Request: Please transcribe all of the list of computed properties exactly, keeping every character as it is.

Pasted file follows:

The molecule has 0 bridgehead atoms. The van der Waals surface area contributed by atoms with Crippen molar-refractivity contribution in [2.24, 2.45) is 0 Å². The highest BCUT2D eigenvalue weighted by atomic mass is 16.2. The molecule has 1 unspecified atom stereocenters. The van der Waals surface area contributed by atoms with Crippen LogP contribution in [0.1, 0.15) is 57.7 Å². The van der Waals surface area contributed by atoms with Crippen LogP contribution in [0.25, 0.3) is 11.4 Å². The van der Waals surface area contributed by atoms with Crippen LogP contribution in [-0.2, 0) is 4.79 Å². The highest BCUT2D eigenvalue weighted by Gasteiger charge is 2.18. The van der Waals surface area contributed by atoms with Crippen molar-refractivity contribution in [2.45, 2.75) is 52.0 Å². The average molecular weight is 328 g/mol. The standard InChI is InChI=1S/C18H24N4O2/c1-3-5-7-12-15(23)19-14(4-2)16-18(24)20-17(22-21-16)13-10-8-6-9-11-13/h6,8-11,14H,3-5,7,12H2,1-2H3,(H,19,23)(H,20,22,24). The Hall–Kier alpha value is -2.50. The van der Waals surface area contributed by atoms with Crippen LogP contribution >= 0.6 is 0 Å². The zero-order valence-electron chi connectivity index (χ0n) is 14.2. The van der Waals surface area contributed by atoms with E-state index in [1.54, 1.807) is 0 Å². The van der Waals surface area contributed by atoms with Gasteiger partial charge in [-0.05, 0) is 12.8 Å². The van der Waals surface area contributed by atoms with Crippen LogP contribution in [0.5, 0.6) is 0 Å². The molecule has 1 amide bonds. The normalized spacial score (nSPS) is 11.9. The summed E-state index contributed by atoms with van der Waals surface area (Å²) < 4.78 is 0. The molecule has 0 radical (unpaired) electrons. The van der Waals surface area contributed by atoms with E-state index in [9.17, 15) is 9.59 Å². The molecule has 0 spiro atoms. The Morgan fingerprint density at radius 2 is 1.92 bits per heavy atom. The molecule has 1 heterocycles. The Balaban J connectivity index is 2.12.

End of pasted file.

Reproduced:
The molecule has 0 bridgehead atoms. The van der Waals surface area contributed by atoms with Crippen molar-refractivity contribution in [2.24, 2.45) is 0 Å². The highest BCUT2D eigenvalue weighted by atomic mass is 16.2. The molecule has 1 unspecified atom stereocenters. The van der Waals surface area contributed by atoms with Crippen LogP contribution in [0.1, 0.15) is 57.7 Å². The van der Waals surface area contributed by atoms with Crippen LogP contribution in [0.25, 0.3) is 11.4 Å². The van der Waals surface area contributed by atoms with Crippen LogP contribution in [-0.2, 0) is 4.79 Å². The highest BCUT2D eigenvalue weighted by Gasteiger charge is 2.18. The van der Waals surface area contributed by atoms with Crippen molar-refractivity contribution in [2.45, 2.75) is 52.0 Å². The average molecular weight is 328 g/mol. The standard InChI is InChI=1S/C18H24N4O2/c1-3-5-7-12-15(23)19-14(4-2)16-18(24)20-17(22-21-16)13-10-8-6-9-11-13/h6,8-11,14H,3-5,7,12H2,1-2H3,(H,19,23)(H,20,22,24). The Hall–Kier alpha value is -2.50. The van der Waals surface area contributed by atoms with Crippen LogP contribution >= 0.6 is 0 Å². The zero-order valence-electron chi connectivity index (χ0n) is 14.2. The van der Waals surface area contributed by atoms with E-state index in [1.54, 1.807) is 0 Å². The van der Waals surface area contributed by atoms with Gasteiger partial charge in [-0.05, 0) is 12.8 Å². The van der Waals surface area contributed by atoms with Crippen LogP contribution in [0.5, 0.6) is 0 Å². The molecule has 1 amide bonds. The normalized spacial score (nSPS) is 11.9. The summed E-state index contributed by atoms with van der Waals surface area (Å²) < 4.78 is 0. The molecule has 0 radical (unpaired) electrons. The van der Waals surface area contributed by atoms with E-state index in [9.17, 15) is 9.59 Å². The molecule has 0 spiro atoms. The Morgan fingerprint density at radius 2 is 1.92 bits per heavy atom. The molecule has 1 heterocycles. The Balaban J connectivity index is 2.12.